The Many Benefits of Reading for Adults and Children - Dr. Axe

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The Many Benefits of Reading for Adults and Children


Benefits of reading - Dr. Axe

Would it surprise you to find out that the benefits of reading include fighting stress, supporting better sleep and even increasing longevity? If you’re an avid reader, you likely already have experienced the many pros of spending time each day reading.

A study including over 3,600 participants found that reading books can extend life expectancy. Book readers experienced a 20 percent reduction in risk of mortality over the 12 years of follow-up compared to non-book readers.

Reading is so important because it promotes mental, emotional and physical health. It’s soothing and brain-boosting at the same time.

Plus, when reading with a child, it helps build a strong relationship, and those aren’t the only health benefits of reading.

Top 6 Benefits of Reading

1. Fights Stress

One of the top benefits of reading is its ability to reduce stress and promote a calming, warming environment. Like meditation, yoga and walks outdoors, reading is an impactful way to manage stress, and it’s one of the best ways to be happy.


Several studies prove this to be true, including one that shows shared reading among a parent and young child reduces parenting stress and positively impacts the parent-child relationship over time.

Another study published in the Journal of Religion and Health indicates that Bible reading moderates the relationship between stress and hope and helps people rely on benevolent coping responses.

2. Promotes Empathy and Understanding

Reading can make you more understanding and empathetic. It allows you to walk in someone else’s shoes and expands your knowledge of the world.

A survey involving 213 students in health sciences professional programs found that leisure reading helped in professional development and increased participants’ empathy. Participants also noted that leisure reading reduced stress, improved thinking and communication skills, and improved understanding of minority groups.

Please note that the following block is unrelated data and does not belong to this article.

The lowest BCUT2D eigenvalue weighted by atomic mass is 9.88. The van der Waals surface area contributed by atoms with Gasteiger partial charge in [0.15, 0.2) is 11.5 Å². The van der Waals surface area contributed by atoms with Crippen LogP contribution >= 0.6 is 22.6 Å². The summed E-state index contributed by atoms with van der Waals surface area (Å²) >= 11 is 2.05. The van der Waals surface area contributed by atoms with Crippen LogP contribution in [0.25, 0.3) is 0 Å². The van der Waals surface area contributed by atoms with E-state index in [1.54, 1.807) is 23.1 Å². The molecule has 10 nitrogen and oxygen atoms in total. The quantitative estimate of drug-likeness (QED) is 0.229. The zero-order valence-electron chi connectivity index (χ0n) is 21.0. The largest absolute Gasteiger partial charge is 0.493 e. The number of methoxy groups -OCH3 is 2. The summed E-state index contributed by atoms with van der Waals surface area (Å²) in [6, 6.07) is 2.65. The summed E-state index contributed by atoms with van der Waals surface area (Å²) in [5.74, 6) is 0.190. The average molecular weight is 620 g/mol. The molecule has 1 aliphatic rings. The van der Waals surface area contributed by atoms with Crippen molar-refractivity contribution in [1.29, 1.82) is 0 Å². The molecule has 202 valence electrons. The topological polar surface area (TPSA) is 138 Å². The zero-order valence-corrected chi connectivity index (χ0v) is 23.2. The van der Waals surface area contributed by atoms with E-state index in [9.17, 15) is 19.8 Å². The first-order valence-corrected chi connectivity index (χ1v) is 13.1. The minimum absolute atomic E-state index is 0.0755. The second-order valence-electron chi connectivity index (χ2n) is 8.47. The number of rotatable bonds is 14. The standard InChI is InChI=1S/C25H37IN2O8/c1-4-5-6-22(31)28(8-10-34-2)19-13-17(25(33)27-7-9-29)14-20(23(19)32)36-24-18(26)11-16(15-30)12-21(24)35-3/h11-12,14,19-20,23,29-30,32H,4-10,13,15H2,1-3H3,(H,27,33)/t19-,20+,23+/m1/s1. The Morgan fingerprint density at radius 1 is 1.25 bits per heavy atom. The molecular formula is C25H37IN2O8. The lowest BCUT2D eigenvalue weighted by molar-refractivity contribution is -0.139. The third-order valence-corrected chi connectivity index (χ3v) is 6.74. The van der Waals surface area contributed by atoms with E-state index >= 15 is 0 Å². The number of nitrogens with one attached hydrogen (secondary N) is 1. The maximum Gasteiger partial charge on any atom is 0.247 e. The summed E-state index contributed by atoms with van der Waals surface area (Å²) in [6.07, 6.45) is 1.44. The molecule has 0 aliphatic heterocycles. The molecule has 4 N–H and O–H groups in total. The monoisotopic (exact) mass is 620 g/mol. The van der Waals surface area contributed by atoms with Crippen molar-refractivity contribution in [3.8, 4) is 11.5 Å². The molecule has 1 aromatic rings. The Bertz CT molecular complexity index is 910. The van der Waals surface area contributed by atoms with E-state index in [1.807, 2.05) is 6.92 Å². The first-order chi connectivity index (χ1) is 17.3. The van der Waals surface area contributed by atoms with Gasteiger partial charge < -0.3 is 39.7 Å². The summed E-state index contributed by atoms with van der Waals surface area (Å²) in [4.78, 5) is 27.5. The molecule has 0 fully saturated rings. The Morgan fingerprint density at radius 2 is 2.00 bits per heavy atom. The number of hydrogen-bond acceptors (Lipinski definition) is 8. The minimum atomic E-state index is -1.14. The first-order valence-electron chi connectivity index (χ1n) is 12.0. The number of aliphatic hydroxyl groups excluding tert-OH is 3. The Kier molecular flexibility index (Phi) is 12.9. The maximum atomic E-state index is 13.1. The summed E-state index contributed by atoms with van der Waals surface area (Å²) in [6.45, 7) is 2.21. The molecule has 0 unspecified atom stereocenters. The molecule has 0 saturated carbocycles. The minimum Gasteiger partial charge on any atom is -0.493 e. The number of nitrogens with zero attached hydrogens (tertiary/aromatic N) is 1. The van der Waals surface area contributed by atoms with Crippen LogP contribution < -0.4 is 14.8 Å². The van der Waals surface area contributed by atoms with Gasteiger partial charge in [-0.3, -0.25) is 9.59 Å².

3. Improves Sleep

Research also suggests that reading at bedtime is associated with longer nighttime sleep.

Parents of 62 children, aged 4 years old, completed a questionnaire on bedtime reading frequency and other sleep variables. The data indicates that reading at bedtime is significantly associated with longer total nighttime sleep duration, and interventions aimed at increasing reading at bedtime may improve sleep health among preschoolers.

4. Boosts Cognitive Health

Reading helps keep your mind engaged, can boost brain function and helps prevent age-related cognitive decline. A study published in Age suggests that daily “mental training” can improve brain functions in normal adults.

Data shows that reading sentences out loud can help improve working memory.

Another study found that reading strengthens language processing regions of the brain and can also positively impact sensory and motor functions or pathways.

5. Increases Longevity

Research highlights the link between reading and longevity. According to a study published in Social Science and Medicine, book reading contributed to survival advantage and a reduction in risk mortality.